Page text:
The man, who likes to multiply, willingly combines his commitments in a ternary mode. He followed a triple university course: philosophy at Paris IV, modern literature at Paris VII and classical Indian studies at Paris III. Holder of a doctorate in philosophy and another in the history of religions centered on a Brahmanical school, Marc Ballanfat Today, his professional life revolves around three areas: he teaches preparatory classes for the Grandes Ecoles, at the University of Paris IV and at the Center Sèvre, while translating Indian texts. “I observe in my students at Paris IV a very keen interest in another vision of the world, in the philosophies of India in particular. But I make them understand that it is not a question of adopting these uncritically or of idealizing India. To be a philosopher is to keep a critical mind,” he insists.
A critical spirit that the philosopher Simone Weil, "witness of a detestable era, who wanted to think about it in an attempt to reverse its course", in the words of François L'Yvonnet, professor of philosophy and publisher, brought to the maximum high point.
“I observe among my students a very keen interest in another vision of the world, in the philosophies of India in particular. But I make them understand that it is not a question of adopting these uncritically or of idealizing India. To be a philosopher is to keep a critical mind. »
Marc Ballanfat came to take an interest in the thinking of the author of Gravity and Grace, and to dedicate a book to him when he realized that Simone Weil was also passionate about India. “She is a remarkable philosopher for her tolerance and openness. She was ready to question all traditions without limiting herself to Western philosophy. For her, the important thing was to put her thoughts into practice,” he observes.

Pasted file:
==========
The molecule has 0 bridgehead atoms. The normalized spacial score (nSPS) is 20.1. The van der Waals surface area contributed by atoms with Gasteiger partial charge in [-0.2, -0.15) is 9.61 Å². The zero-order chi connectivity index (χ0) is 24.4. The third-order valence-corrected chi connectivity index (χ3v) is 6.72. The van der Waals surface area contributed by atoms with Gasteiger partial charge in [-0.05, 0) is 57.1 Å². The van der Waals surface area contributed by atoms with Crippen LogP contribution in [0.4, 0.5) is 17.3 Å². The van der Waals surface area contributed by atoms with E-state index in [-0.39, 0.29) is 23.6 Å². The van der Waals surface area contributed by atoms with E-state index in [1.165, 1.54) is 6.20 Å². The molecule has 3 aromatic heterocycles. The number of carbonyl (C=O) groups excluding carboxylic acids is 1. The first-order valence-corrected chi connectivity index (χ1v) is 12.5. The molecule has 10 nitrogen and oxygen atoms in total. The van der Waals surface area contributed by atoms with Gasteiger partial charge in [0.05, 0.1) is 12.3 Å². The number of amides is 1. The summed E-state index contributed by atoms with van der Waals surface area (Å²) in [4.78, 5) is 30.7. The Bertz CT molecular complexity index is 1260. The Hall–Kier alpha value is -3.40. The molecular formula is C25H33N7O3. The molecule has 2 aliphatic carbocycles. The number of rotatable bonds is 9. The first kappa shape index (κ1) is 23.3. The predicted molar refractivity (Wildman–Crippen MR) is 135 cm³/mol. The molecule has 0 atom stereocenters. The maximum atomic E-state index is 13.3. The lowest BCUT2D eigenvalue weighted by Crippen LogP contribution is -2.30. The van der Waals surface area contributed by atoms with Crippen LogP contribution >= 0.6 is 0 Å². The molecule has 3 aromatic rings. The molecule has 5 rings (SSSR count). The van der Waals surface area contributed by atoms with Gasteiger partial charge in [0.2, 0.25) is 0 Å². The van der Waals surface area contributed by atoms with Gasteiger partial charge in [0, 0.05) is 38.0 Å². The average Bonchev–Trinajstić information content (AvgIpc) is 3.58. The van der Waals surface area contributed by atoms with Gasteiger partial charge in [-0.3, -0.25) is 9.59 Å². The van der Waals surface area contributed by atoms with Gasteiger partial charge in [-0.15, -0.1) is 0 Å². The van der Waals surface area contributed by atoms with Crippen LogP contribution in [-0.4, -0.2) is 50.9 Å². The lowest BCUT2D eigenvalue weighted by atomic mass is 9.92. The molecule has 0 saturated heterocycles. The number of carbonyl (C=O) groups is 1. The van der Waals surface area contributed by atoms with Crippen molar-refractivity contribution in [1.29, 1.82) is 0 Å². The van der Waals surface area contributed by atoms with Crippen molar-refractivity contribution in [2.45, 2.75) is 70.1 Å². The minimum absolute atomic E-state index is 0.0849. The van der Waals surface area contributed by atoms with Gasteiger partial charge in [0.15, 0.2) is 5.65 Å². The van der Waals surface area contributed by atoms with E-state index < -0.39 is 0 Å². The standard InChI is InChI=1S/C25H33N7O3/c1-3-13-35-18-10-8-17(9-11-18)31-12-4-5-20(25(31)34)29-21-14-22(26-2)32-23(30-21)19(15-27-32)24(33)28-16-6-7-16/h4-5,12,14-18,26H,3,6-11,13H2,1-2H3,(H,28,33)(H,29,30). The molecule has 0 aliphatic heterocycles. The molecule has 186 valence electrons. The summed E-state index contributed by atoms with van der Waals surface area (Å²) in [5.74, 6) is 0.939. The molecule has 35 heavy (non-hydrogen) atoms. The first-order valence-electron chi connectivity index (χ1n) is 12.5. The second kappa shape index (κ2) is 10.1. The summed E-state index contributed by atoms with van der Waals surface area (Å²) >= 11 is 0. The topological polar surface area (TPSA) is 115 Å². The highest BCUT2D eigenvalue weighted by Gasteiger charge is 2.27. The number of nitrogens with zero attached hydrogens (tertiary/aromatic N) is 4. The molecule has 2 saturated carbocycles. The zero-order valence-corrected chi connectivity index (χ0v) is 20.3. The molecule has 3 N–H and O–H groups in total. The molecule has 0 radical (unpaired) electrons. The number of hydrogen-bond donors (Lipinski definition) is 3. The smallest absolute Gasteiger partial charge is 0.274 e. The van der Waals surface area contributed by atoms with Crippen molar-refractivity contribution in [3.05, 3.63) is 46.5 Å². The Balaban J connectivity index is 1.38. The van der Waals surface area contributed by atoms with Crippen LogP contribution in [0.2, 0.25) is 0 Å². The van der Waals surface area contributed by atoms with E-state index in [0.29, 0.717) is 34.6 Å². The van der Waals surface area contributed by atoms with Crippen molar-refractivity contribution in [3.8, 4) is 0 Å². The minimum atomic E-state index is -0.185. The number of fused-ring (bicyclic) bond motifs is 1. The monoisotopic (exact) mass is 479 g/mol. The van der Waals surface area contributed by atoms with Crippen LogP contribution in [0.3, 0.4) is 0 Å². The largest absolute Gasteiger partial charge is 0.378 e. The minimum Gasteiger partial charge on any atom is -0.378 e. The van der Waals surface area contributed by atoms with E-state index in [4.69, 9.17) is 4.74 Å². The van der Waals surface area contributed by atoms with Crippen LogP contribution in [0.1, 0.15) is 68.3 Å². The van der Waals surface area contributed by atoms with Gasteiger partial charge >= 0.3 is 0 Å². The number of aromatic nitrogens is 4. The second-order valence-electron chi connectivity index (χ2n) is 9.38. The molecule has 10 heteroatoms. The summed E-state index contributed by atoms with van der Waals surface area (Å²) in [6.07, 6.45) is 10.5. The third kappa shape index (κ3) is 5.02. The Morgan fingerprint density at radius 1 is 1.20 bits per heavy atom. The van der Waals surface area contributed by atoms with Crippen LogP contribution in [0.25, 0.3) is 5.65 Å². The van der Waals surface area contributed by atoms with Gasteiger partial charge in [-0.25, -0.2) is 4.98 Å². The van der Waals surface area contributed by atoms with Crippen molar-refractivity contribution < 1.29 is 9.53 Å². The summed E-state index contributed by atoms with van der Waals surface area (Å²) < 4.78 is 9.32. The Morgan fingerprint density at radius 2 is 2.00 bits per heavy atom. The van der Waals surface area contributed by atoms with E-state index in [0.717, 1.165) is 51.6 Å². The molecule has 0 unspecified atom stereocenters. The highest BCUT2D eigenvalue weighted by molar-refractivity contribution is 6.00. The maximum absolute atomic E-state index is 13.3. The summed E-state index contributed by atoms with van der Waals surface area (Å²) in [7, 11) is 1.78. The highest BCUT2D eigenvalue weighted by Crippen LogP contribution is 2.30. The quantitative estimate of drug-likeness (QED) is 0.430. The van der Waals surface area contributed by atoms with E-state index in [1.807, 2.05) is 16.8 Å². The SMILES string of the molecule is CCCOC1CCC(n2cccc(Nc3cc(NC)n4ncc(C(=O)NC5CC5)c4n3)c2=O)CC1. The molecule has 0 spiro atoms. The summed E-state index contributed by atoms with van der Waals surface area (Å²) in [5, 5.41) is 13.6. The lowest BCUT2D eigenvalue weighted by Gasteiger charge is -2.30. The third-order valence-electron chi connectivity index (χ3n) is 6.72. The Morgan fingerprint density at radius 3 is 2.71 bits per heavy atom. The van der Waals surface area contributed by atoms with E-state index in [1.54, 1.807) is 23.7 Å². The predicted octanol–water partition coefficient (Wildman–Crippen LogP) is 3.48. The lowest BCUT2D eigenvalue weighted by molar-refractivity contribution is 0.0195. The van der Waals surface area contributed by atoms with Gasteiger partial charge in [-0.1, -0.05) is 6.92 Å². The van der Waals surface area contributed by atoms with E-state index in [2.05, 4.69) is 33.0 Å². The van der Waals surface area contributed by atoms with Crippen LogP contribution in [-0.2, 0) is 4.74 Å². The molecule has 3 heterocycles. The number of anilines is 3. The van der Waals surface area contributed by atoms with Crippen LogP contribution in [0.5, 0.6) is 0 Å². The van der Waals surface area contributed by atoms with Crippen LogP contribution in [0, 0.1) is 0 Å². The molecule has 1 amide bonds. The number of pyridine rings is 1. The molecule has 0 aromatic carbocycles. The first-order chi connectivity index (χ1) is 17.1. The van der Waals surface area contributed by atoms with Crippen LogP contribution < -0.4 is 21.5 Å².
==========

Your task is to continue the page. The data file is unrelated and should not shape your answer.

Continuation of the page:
On one level in Indian philosophy
Although the author of several works on the philosophies of India, Marc Ballanfat sees himself above all as a translator. During his doctoral studies, he realized that many texts had not been translated into French. “If we want people to be interested in Indian philosophies as a whole, we must be able to provide them with clear, comprehensible and intelligible texts. This is the job of the translator. » Told him to feel close to the humanists of the Renaissance. “Without their extraordinary work of translation, today we would not be reading Plato, Epictetus or Aristotle. They are the ones who are at the origin of what we now call the humanities,” he points out. The translation he is most proud of? That of the Bhagavad Gita, published in 2007 before being reprinted. “It allows students to enter fully into Indian philosophy without it seeming too difficult to them”. Marc Ballanfat has translated several other Brahmanic, Buddhist and Jain texts, notably for the Hermann editions. His project for the next few months? Start writing a book in duet with a great Buddhist teacher, he says without further details.